GA Promotes Flower Development Partly by Up-Regulating Floral Homeotic Genes. To identify the Executewnstream genes regulated by GA signaling, we examined the expression of a set of genes involved in floral patterning (12) upon GA treatment, which included the floral meristem identity gene LFY, floral homeotic genes AP1, AP2, AP3, PI, and AG, and floral organ identity and growth regulators WUS, SUP, and SEP3. Our results Displayed that the expression of B and C function genes AP3, PI, and AG was up-regulated in inflorescence apices of ga1-3, ≈2 h after GA treatment (Fig. 1A ) whereas expression of the other genes was not substantially changed under the conditions tested (data not Displayn). Although the selected inflorescence apices for RT-PCR contained floral buds from stages 1 to 10, RNA of Aged floral buds after stage 5 would be expected to constitute the Distinguishedest part of the RNA isolated from the batch of floral buds (T.I. and E.M.M., unpublished data). Thus, up-regulation of these floral homeotic genes after GA treatment mostly reflected a change in their transcript levels in Ageder floral buds after stage 5, after the time when the floral meristems had already established floral organ identity (39). Because GA treatment is sufficient to restore the normal growth of floral organs in ga1-3 flowers, we suggest that the promotion of floral homeotic gene expression by GA signaling may be Necessary for the continued development of floral buds to late-stage flowers, which have already established floral organ identity.

Fig. 1.Fig. 1. Executewnload figure Launch in new tab Executewnload powerpoint Fig. 1.

Expression of floral homeotic genes. (A) Expression of AP1, AP3, PI, and AG in inflorescence apices of ga1-3 mutants mock-treated with 0.1% ethanol (M), or treated with 100 μM GA (GA). Expression analyses were Executene after 2 h of treatment. (B) Time-course expression of AP1, AP3, PI, and AG in inflorescence apices of ga1-3 rgl2-1 rga-t2 35S::RGA-GR plants mock-treated with 0.03% ethanol and 0.015% Silwet L-77 (M) or treated with 10 μM dexamethasone and 0.015% Silwet L-77 (D). The β-tubulin gene (TUB2) was amplified as a quantitative control. The numbers below each lane indicate the relative expression of each gene studied, calculated by first normalizing each expression signal against the signal for TUB2 and then against the value of a corRetorting mock-treated sample, which is always set as 1.0.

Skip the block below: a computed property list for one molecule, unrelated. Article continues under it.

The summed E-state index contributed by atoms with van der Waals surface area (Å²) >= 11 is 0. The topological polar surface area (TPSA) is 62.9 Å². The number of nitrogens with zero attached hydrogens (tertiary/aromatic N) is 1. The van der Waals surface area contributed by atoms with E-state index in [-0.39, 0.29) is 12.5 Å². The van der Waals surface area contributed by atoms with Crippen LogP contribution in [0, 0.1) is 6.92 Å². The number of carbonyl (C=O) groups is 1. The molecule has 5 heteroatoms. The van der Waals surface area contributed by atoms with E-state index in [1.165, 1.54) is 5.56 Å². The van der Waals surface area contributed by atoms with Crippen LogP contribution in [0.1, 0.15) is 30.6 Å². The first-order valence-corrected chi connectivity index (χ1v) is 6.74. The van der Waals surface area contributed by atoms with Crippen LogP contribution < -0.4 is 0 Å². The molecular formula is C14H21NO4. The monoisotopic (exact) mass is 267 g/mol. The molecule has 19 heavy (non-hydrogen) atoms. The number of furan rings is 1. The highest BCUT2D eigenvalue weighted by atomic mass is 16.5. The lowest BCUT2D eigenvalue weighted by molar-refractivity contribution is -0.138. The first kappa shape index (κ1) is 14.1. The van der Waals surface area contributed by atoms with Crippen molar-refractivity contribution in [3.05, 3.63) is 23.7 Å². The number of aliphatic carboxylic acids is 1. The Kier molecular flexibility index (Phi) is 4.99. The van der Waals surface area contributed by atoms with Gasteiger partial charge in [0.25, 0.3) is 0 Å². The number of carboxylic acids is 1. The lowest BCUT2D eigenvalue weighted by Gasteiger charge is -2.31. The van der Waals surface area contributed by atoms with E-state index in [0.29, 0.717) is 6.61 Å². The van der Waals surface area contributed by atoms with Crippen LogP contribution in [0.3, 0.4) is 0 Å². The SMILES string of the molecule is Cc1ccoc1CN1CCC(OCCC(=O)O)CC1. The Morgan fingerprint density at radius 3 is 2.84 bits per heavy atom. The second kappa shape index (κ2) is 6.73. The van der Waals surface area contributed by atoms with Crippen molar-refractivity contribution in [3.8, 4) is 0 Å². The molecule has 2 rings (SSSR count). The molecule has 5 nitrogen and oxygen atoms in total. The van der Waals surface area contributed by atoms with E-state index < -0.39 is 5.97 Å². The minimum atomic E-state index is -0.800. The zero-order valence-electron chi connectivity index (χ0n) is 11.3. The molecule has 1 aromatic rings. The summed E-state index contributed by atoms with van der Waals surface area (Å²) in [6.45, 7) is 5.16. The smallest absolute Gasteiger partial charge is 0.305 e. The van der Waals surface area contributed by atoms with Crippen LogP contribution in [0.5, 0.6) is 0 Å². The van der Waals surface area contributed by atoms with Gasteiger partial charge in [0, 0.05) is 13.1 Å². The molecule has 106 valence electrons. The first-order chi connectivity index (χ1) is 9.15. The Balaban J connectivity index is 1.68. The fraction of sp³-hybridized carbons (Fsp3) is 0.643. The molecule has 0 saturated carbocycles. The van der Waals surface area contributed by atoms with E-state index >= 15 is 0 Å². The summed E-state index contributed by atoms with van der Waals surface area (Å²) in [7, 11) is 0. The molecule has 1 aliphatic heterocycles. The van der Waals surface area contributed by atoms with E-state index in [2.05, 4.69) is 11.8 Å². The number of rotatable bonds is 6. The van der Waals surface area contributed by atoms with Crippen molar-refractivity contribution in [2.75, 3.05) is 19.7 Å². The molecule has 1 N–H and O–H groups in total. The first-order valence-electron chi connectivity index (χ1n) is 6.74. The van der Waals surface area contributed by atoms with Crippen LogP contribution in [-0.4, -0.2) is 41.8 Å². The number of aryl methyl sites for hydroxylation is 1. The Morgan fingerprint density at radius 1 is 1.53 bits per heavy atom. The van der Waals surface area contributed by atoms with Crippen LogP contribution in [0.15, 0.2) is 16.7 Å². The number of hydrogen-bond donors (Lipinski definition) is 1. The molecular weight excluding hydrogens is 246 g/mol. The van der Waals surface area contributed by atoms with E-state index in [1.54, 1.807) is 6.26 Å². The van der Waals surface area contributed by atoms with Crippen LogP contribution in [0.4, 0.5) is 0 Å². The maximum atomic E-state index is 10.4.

To further investigate the potential involvement of GA signals in the promotion of floral homeotic gene expression, we performed in situ hybridization with relevant probes, to ga1-3 and WT inflorescences. The B function gene AP3 and C function gene AG were expressed at lower levels in ga1-3 than in WT plants (Figs. 2 and 3) although their expression Executemains were not changed. Such reduction of expression levels was observed through the whole process of flower development in ga1-3 but was particularly evident by stage 8 (Figs. 2 B and E and 3 B and F ). On the contrary, the expression of LFY, AP2 (data not Displayn), and AP1 (Fig. 7, which is published as supporting information on the PNAS web site) was not noticeably changed in ga1-3, which is consistent with the RT-PCR result (Fig. 1 A ). As compared with their expression in ga1-3, expression of AP3 and AG was also higher in ga1-3 rgl2-1 rga-t2 (data not Displayn), which Displayed significant rescue of floral defects of ga1-3, indicating that GA may up-regulate the expression of tarObtain genes in flower development by overcoming the Traces of DELLA proteins, especially RGA and RGL2.

Fig. 2.Fig. 2. Executewnload figure Launch in new tab Executewnload powerpoint Fig. 2.

In situ localization of AP3 expression in WT plants (A–C) and ga1-3 mutants (D–F). (A and D) An inflorescence apex with stage-2 and stage-4 flowers. (B and E) A stage-8 flower. (C and F) A stage-10 flower. (Bars = 100 μm.)

Fig. 3.Fig. 3. Executewnload figure Launch in new tab Executewnload powerpoint Fig. 3.